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Pastors’ Housing Allowances

Pastors of churches and other religious organizations can save thousands of dollars annually in personal Federal income taxes by thoroughly understanding and implementing their legal rights to annual “housing allowances”. Leaders of churches and affiliated religious organizations should also understand how housing allowances “work” since they typically are involved in the process of documenting and designating annual housing allowance amounts.

SOME BACKGROUND     Since 1921, ministers have been allowed to exclude from their taxable income the economic value of a church-owned parsonage. Although Congress has never explained the precise reason for this exemption, many believe that a pastor’s housing value is tax-exempt since Federal tax law does exempt the value of lodging furnished rent-free on the employer’s premises and “for the convenience of the employer” (such as an apartment complex manager/custodian who receives the use of an apartment rent-free in exchange for services). Regardless, Section 107 of the Internal Revenue Code provides that the rental value of a parsonage or rental allowance paid to a “minister of the Gospel” is exempt from Federal income tax to the extent that the allowance is actually used to rent or provide a home and to the extent the allowance does not exceed the fair rental value of the home, including furnishings, plus the cost of utilities.

WHO QUALIFIES FOR HOUSING ALLOWANCE? Only “ministers” qualify for the housing allowance, and only with respect to a minister’s income derived from “services performed in the exercise of ministry.” Services performed in the exercise of ministry include conducting religious worship, administering sacraments, and performing management functions for a church, denomination, or an integral agency of a church or denomination, such as a religious college). Both the Tax Courts and the IRS have arrived at a “5 factor test” in defining “who is a minister” for the housing allowance and other unique tax matters pertaining to clergy.

The “5 factors” used in defining a minister are:

  • Required Factor: A person must be “ordained, commissioned or licensed” by their church or denominational authorities;
  • The additional 4 factors are considered and “weighed” in determining whether a person is a minister for tax law purposes:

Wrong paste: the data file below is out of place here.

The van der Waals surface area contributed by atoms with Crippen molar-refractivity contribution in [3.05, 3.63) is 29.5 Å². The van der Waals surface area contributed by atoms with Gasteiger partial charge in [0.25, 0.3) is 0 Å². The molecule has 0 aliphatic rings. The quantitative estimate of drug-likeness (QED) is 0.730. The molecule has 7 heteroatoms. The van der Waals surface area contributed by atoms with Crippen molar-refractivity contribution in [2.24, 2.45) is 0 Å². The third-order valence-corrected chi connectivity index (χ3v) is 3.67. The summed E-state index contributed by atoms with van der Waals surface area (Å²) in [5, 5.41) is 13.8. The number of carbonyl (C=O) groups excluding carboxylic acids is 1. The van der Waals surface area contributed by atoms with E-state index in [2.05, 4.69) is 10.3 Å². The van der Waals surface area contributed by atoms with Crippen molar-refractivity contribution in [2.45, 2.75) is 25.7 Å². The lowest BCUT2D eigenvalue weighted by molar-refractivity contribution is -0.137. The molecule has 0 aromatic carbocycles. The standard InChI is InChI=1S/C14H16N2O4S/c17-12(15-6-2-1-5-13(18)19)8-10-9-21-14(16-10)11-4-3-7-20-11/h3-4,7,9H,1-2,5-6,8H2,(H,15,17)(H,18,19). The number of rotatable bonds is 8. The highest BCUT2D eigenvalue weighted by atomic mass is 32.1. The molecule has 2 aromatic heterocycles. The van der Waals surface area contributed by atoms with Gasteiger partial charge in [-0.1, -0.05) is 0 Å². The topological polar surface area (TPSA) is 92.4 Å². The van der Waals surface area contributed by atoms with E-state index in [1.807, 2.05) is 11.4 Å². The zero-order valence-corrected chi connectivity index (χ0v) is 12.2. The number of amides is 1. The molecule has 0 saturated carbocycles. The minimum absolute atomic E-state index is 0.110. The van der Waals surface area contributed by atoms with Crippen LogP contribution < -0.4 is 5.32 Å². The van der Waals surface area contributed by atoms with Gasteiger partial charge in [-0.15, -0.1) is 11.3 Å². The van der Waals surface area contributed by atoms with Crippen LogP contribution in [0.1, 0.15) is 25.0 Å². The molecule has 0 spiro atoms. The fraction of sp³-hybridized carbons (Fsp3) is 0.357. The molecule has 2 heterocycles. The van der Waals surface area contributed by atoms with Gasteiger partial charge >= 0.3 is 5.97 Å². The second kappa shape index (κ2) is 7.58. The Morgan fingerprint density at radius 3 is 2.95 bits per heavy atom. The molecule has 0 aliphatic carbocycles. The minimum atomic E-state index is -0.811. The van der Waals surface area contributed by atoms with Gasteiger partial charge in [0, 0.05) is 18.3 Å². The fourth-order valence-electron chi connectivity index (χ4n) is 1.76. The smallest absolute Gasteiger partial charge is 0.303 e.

• Administers the sacraments;
    • Conducts religious worship;
    • Has management responsibility in  a local church or religious denomination; and
    • Is considered to be a religious leader by his/her church or denomination.

All of the tax benefits associated with “clergy”, including the housing allowance, are only available to “ministers” as they are defined above.

 

DESIGNATING THE HOUSING ALLOWANCE  

Housing allowances should be:

  • Adopted by the church board or other leadership of the organization;
  • Should be in writing; and
  • Should be designated IN ADVANCE of the services being provided (generally in advance of each new calendar year).

A housing allowance can be amended during the year but the revised amount will only apply prospectively and never retroactively.

A template for a written “Housing Allowance Designation” can be found under the Resources section at www.churchpaypros.com

CALCULATING THE HOUSING ALLOWANCE AMOUNT

A minister should recalculate their estimated “housing expenses” at the end of each year for the following year, typically based on reviewing their household financial records along with anticipated additional housing costs for the following year. Since a pastor can not deduct actual housing expenses in excess of the designated housing allowance amount, it is always best to estimate “on the high side” so that unanticipated housing costs can be deducted as part of each year’s allowance (estimating “on the high side” will provide a “cushion” if you decide to buy a new riding mower!)  See our “Request for Housing Allowance Designation” with its accompanying “Housing Allowance Worksheet” which will illustrate “best practices” as to calculating the annual housing allowance.

CONCLUSION

AccuPay has a division we call “ChurchPay Pros”, which is totally focused on payroll, tax, HR and Quickbooks G/L services for our many church payroll clients. ChurchPay Pros by AccuPay is led by Lisa Reed, SPHR and Larry Shaub, CPA, each of whom is intimately familiar with tax nuances associated with churches and pastors. You can reach Lisa or Larry at 317-885-7600.

 

 

PayDay is an email communication of payroll news, legal updates and tax considerations intended to inform clients and colleagues of AccuPay about current payroll issues and planning techniques.  You should consult with your CPA or tax advisor before implementing any ideas, comments or planning techniques.

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